That left three teams — Rollins, Michigan State and Missouri — with one loss apiece in the double-elimination tournament. Rollins won the draw to gain a spot in the final, then sat back to watch Missouri eliminate Michigan State 4-3.

The Tars were forced to sit some more when rain pushed the championship game back another day. The delay allowed Justice to rethink his pitching plans. He went with Cary instead of Brophy, in part because Brophy could play the outfield and Cary was strictly a pitcher.

“We could have had 18 players on the team, but we could only scrape up 15 for the College World Series,” Justice said. “I should have started Art against Missouri, but Cary couldn't do anything else. I just felt we might need Art to hit.”

Brophy batted three times, getting two hits, after taking over for Cary in the third inning. Missouri collected three of its six hits in the first two innings, scoring once in each inning to take a 2-0 lead. Brophy gave up runs in the fourth and fifth inning, and Rollins managed just six hits off Missouri pitcher Ed Cook in dropping a 4-1 decision.

“We waited for two days to play the title game because of rain,” Brophy said. “We just could not swing the bat like we were capable.”

The Tars left Omaha the day after the championship game, flying to Chicago and then scattering around the country. Several players were members of the Marines Reserves and had to report for duty shortly after the CWS.

Justice, with a senior-laden team in 1955, almost made it back to Omaha, but the Tars lost the district championship game to Wake Forest. Two years later, Rollins began playing in the National Association of Intercollegiate Athletics (NAIA) instead of the NCAA.

Many of the players from the 1954 team signed professional contracts, but none made it to the major leagues.

Connie Mack Butler played one season in the minor leagues with the St. Louis Cardinals before deciding to attend graduate school at Florida State.

“My mother never wanted me to be a ballplayer,” he said. “Ty Cobb had tried to sign me when I was coming out of high school, and he offered my mother a house and money. My mother wouldn't go for it. After my freshman year of college, the Phillies wanted to sign me, but my wife talked me into staying at Rollins.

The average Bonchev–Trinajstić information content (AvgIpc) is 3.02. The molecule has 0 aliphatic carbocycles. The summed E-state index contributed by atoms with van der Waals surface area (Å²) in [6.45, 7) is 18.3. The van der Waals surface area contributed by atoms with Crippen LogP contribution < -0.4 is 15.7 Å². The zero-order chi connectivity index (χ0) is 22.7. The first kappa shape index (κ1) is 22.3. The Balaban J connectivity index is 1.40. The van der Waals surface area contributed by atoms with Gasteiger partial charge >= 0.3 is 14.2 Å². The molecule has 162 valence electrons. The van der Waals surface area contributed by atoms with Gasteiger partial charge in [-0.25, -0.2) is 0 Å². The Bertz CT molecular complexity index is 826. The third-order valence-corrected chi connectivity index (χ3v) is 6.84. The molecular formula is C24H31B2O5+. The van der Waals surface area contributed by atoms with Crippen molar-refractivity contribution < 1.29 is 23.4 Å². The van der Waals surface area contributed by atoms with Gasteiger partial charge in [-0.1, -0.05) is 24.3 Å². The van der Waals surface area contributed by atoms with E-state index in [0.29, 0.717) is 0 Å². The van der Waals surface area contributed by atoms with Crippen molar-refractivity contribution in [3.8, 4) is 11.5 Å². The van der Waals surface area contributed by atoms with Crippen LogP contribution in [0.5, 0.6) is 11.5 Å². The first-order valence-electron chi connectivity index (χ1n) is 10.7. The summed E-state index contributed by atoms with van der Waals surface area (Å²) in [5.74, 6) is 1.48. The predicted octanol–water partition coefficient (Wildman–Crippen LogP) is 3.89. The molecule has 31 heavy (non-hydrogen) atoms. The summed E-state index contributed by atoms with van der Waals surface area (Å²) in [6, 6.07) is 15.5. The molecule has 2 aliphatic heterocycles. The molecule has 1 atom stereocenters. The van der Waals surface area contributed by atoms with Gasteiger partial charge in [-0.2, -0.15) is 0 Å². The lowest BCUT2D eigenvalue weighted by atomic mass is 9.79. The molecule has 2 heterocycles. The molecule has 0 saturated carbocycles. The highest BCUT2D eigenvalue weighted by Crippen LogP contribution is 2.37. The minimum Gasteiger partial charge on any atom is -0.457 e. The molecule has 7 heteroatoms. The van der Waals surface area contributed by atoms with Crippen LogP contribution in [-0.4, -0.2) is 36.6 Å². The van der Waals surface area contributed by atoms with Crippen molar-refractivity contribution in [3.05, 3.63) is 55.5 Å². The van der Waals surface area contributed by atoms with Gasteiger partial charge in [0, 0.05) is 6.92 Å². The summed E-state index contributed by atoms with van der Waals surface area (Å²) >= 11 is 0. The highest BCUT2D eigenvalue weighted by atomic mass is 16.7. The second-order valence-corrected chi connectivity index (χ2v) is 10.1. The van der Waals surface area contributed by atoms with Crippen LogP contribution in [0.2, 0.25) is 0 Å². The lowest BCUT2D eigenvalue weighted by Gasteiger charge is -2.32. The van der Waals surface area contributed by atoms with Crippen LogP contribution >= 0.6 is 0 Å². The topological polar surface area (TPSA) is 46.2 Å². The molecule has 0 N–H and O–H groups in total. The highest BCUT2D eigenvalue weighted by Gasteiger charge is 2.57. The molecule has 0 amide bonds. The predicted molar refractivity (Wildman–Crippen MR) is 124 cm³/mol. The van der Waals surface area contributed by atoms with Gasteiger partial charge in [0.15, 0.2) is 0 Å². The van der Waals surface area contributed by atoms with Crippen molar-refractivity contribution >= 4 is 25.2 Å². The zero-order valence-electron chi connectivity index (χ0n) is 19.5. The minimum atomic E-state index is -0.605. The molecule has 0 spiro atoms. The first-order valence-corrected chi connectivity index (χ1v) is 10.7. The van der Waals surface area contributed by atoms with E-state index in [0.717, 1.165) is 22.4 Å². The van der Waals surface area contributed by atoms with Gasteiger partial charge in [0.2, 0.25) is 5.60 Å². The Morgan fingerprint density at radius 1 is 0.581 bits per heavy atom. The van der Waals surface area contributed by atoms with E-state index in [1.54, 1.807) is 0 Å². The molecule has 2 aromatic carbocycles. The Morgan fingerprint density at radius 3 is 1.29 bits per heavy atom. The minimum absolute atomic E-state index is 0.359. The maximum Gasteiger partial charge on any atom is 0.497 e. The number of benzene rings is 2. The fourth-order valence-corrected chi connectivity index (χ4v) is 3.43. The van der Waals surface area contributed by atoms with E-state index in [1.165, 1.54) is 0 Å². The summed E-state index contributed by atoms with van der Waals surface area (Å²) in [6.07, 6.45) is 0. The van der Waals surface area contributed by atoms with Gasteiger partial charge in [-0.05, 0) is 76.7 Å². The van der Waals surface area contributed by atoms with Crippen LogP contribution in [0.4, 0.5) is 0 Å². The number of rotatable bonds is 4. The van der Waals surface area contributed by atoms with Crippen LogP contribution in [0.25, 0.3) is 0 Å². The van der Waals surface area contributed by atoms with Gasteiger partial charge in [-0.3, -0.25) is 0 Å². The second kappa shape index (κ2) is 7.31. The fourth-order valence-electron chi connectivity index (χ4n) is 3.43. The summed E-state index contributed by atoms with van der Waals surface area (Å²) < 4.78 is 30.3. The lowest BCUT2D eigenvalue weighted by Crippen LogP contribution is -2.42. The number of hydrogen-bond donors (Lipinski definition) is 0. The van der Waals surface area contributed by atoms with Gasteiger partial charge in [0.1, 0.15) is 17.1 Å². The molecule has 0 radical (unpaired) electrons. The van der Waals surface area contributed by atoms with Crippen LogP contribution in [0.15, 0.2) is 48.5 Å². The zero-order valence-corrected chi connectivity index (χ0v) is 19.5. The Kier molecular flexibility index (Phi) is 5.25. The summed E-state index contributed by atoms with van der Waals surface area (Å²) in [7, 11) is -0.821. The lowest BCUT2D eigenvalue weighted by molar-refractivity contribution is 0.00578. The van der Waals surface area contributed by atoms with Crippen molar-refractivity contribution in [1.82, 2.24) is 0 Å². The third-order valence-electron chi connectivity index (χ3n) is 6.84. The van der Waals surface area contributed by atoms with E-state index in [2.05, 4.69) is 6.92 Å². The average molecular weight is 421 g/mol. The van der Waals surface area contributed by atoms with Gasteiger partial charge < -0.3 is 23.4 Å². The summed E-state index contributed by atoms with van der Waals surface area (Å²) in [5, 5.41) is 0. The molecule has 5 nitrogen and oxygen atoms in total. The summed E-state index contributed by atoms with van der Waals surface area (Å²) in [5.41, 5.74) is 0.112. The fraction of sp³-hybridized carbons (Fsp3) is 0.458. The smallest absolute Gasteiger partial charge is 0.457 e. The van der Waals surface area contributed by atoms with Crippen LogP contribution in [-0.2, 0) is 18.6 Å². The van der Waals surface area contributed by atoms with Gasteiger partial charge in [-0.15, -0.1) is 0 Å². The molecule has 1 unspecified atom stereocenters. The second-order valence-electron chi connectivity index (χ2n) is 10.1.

“I guess there was something about the females in my life who wanted me to stay in school.”

Butler became a research chemist and eventually started his own bio-technical business. He now does consulting work in his home in Tryon, N.C.

Vancho signed with the Milwaukee Braves and played in the Nebraska State League. Deciding that baseball wasn't going to make him wealthy, he left the game after one season and went into private business in Connecticut.

Brophy played briefly in the Washington Senators' organization before an arm injury ended his career. He went into the entertainment business as a dancer and musician, did some scouting and invented a batting-aid machine. Among his clients was hall of famer Carl Yastrzemski.

Justice coached Rollins' baseball teams until 1971 before turning the program over to one of his former players, Boyd Coffie. Coffie directed the Tars until 1991, when he took a job in the front office of the Colorado Rockies.

Now an NCAA Division II member, Rollins no longer competes with college baseball's “big boys” for a spot in the Division I CWS.

“A lot of things have changed,” Butler said. “The only thing that's the same about the College World Series is the name. Rollins has grown in almost every way possible.

“But I don't know if Rollins will ever reach a point athletically where it can better what a little group of rag-tail athletes did back then. It was our moment in the big leagues, and we almost won it all.”

Contact the writer:

402-679-2298, steve.pivovar@owh.com, twitter.com/PivOWH